SAN ANTONIO — When Clay Johnston, dean of the Dell Medical School at the University of Texas at Austin, saw a model of how the coronavirus might ravage the state after stay-at-home orders were lifted, he was incredulous.

“I didn’t believe it,” Johnston said.

Now health-care workers across Texas are seeing those alarming predictions come true, with overwhelmed testing centers, lines at emergency rooms and crowded intensive care units, where it is difficult to maintain adequate numbers of specialized staff.

Many hospitals in the state are dealing with a mounting influx of coronavirus patients and, in some places, shortages of the drug known to be effective in those who are critically ill with covid-19, the disease caused by the virus, plus staffing shortages.

Case numbers in Texas are three times as high as they were in April, and now the curve that the state flattened with its stay-at-home order is more of an upward arrow. The state saw record-high case counts over the past week, averaging nearly 6,300 a day. More than 175,000 Texans have tested positive for covid-19 and 2,525 have died.

“This is actually what the model predicted for a pretty open society,” Johnston said. “It goes up. It continues to go up,” he said.

Gov. Greg Abbott (R), who was among the first governors to reopen businesses on May 1, again closed bars and limited restaurant capacity last week. Abbott prohibited municipalities from implementing mandates on mask wearing and social distancing, but on Friday he required all people in counties with more than 20 coronavirus cases to wear masks while in public.

With the virus showing no signs of abating, some hospitals have to look elsewhere for beds for coronavirus patients. Harris Health System, which serves many uninsured patients in Houston and Harris County, has been transferring patients to other hospitals for days. Some are being sent as far as Conroe and Galveston.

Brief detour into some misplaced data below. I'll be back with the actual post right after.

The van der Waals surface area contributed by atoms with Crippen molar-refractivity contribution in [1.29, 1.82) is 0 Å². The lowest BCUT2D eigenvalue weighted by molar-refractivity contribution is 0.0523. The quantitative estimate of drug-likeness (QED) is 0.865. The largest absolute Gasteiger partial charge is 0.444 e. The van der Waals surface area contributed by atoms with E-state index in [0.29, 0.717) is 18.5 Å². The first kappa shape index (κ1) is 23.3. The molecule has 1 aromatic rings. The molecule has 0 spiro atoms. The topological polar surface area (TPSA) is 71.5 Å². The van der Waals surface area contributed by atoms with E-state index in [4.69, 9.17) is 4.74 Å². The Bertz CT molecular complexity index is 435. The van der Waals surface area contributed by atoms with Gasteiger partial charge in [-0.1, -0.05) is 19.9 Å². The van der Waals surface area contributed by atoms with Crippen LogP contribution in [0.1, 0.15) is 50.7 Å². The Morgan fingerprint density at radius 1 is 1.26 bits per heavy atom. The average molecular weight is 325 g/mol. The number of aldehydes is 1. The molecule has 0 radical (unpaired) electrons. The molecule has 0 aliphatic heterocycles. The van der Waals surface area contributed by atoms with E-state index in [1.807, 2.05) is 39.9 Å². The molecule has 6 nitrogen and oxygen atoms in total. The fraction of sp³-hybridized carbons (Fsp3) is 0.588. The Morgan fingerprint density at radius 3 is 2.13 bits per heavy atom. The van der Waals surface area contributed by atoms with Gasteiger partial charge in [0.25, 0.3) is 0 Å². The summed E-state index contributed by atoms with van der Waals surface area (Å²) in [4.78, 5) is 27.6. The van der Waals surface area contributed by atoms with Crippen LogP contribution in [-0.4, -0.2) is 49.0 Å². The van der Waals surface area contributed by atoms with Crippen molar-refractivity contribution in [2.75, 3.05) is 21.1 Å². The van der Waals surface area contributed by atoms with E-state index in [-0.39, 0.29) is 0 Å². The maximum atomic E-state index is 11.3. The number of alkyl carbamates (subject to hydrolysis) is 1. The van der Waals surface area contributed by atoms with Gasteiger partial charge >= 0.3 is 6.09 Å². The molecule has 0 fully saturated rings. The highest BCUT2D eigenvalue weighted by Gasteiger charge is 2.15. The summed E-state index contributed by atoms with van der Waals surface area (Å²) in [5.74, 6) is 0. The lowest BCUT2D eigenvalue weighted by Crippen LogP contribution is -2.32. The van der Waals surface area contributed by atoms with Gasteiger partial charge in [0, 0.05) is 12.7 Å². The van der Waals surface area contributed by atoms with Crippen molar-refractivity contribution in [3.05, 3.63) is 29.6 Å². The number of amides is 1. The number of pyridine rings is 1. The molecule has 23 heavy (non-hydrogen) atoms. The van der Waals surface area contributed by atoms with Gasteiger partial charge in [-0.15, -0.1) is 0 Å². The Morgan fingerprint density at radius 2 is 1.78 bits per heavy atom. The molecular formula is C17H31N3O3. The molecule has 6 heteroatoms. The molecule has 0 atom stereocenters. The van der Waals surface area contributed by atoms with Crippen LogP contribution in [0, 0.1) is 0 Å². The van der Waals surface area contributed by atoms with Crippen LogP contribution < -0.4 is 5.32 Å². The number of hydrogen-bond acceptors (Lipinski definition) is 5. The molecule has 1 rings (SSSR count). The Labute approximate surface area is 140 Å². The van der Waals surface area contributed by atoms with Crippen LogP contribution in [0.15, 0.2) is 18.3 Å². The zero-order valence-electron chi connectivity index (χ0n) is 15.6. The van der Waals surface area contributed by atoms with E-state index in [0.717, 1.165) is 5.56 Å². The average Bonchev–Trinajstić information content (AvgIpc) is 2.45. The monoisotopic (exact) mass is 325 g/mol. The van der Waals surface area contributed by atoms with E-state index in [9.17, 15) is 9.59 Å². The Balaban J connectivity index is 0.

“We’re pretty full,” said Harris Health spokesman Bryan McLeod. The system had transferred 33 patients in the previous 24 hours and was planning to relocate 15 more, he said.

Ricardo Cigarroa, an internist and cardiologist at Laredo Medical Center, said Thursday that the hospital has run out of remdesivir, the antiviral medication used to treat seriously ill patients.

The drug “helped tremendously,” he said. “For all of our sick patients who were close to being intubated, and the ones who were already intubated, it was helpful.”

Cigarroa said the hospital has asked the state for more of the drug. He was told another shipment is coming to Texas, but there are no guarantees that the hospital will receive more.

The Department of Health and Human Services said in an email that it will distribute more of the drug in mid-July. Priority goes to the states with the highest proportion of cases.

“We await further allocations,” said Roberta Schwartz, executive vice president of Houston Methodist, where there were just 250 cases in the first surge. Today, the hospital has 520 coronavirus cases and is planning for 800 to 1,000.

“We did not expect numbers to go beyond 600,” said Schwartz, who said other hospitals in the Texas Medical Center system are facing similar crunches.

Over the past four months, hospitals in Texas tried to control for everything in their power. Public health leaders warned about inadequacies with testing, contact tracing, public policy and inconsistent messaging. But they could not control what might have prevented this moment: the behavior of individual Texans.

The surge of cases — reflecting the activity of recent weeks, including Memorial Day gatherings — has awakened concerns about hospital capacity, particularly in intensive care units. Most Texas hospitals “are probably at about 75, encroaching on that 80 percent capacity level,” said Serena Bumpus, director of practice for the Texas Nurses Association and a nurse in Austin. Hospitals can convert space in their buildings for additional covid-19 patient beds. The more urgent problem is whether Texas facilities can staff those new wards, she said — a problem that could worsen if more health-care workers fall sick even as cases increase.

“You’ve got nurses who are bracing themselves — they are bracing for impact. They are scared,” Bumpus said. “When this is all said and done — will there be more layoffs? Will there be furloughs? Because we’ve already experienced that without the surge.”

Although some hospitals are overwhelmed and expect the situation to worsen, many doctors across the state are cautiously optimistic because they are able to draw on lessons learned during the first six months of the pandemic. Texas had time to bolster its health-care infrastructure, placing some hospitals and doctors in a confident, if wary, position to fight back, experts said.